Problem 6 | 1 | 0–1 | |

Scenario 1 | S1 | 0.5 | 0.5 |

Scenario 2 | S2 | 1 | 0.5 |

Scenario 3 | S3 | 0.559 | 0.559 |

Scenario 4 | S4 | 0.735 | 0.735 |

Scenario 5 | S5 | 1 | 0 |

Scenario 6 | S6 | 0.269 | 0.269 |

Scenario 7 | S7 | 0.693 | 0.693 |

. | . | W values_{t}. | |
---|---|---|---|

Name . | Abbreviation . | PP period . | Other months . |

Problem 6 | 1 | 0–1 | |

Scenario 1 | S1 | 0.5 | 0.5 |

Scenario 2 | S2 | 1 | 0.5 |

Scenario 3 | S3 | 0.559 | 0.559 |

Scenario 4 | S4 | 0.735 | 0.735 |

Scenario 5 | S5 | 1 | 0 |

Scenario 6 | S6 | 0.269 | 0.269 |

Scenario 7 | S7 | 0.693 | 0.693 |

**Constraints**

The different constraints associated with problems 1–6 are described below:

- 1.
- 2.
- 3.
- 4.
- 5.
- 6.
- 7.
Area–storage equation:

- 8.
Evaporation loss equation:

- 9.
Head–storage relation:

## CASE STUDY

Dez reservoir is a multi-purpose reservoir located on the Dez River, 23 km north-east of the city of Andimeshk in the province of Khuzestan, Iran (Figure 1). The main objectives of this reservoir are to supply water to downstream agricultural lands, hydropower generation, and flood control. After irrigating 125,000 hectares of agricultural land in the north of Ahvaz, the released water from the Dez reservoir flows into the Karun River. Now, the reservoir capacity at the highest level is about 2.9 billion cubic metres, which is the third-largest reservoir in Iran in terms of water storage. The capacity of the Dez Dam hydropower plant is 520 MW, which is generated by eight generators, each with a capacity of 65 MW. The average annual power generation of the hydropower plant is 1,783 (GWh), in this case, and the Dez Dam is ranked sixth among the operating hydroelectric power plants (53 hydropower plants).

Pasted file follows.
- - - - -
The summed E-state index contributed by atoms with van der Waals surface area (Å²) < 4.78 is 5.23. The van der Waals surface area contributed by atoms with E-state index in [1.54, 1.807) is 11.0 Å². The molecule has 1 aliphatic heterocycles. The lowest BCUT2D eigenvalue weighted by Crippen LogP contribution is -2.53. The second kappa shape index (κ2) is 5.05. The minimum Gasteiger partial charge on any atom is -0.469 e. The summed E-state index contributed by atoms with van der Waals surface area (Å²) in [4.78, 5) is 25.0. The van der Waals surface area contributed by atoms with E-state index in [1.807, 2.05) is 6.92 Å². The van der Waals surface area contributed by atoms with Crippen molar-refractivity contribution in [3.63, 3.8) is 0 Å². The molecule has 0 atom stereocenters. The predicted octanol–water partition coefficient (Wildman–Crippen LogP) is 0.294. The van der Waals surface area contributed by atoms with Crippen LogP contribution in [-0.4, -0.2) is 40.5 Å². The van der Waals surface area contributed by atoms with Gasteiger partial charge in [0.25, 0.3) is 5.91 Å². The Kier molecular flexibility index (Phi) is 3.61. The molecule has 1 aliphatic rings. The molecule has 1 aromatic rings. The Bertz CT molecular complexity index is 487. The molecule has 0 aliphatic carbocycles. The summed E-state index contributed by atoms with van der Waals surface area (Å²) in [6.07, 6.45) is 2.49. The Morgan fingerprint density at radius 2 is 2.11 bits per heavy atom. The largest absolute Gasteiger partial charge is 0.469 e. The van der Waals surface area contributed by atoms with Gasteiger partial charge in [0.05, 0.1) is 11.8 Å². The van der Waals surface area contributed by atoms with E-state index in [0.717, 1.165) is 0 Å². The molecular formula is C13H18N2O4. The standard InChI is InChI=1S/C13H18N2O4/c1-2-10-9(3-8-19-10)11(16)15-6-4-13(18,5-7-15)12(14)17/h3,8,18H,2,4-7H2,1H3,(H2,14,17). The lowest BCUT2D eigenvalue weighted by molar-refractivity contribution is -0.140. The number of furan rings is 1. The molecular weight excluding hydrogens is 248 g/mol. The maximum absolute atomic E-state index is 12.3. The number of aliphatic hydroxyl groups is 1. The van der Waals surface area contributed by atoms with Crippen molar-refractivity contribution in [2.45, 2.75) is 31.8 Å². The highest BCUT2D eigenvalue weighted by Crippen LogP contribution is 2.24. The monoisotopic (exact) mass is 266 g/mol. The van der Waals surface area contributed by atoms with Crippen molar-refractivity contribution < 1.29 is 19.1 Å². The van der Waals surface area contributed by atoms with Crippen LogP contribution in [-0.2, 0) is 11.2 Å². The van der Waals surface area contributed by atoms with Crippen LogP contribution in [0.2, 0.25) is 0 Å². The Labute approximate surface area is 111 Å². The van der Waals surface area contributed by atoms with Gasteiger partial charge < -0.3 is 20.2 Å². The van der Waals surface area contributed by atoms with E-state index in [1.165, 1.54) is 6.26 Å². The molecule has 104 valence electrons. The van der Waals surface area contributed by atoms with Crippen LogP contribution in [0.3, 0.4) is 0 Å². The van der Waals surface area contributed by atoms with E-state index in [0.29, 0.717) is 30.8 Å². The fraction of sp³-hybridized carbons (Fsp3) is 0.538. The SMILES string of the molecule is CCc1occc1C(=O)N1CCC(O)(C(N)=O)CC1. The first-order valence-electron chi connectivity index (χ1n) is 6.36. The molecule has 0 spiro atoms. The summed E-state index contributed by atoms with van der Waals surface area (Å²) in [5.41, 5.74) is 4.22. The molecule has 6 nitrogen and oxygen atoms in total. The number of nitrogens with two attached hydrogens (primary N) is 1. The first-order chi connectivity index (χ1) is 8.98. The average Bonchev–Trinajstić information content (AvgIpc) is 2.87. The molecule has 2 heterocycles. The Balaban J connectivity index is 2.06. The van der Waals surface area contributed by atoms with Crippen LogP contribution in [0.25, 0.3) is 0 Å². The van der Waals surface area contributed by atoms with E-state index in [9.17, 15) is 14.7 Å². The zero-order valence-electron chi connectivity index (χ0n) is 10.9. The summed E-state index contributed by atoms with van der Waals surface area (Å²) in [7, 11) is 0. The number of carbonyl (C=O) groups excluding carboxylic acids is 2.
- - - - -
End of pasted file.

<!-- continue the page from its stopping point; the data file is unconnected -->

The optimization models (problems 1–6) are now applied to the Dez reservoir for a 72-month period. Figure 2 and Table 2 show the input variables including inflow, evaporation rate, demand, -coefficient and . The reservoir details are also given in Table 3. The optimization problems in this study are as Mix-Integer Non-Linear Programming (MINLP), hence, we used the SBB solver for their solution in GAMS format. SBB is based on a combination of the standard branch-and-bound method and nonlinear programming solvers supported by GAMS (for more details please refer to GAMS/SBB 2018).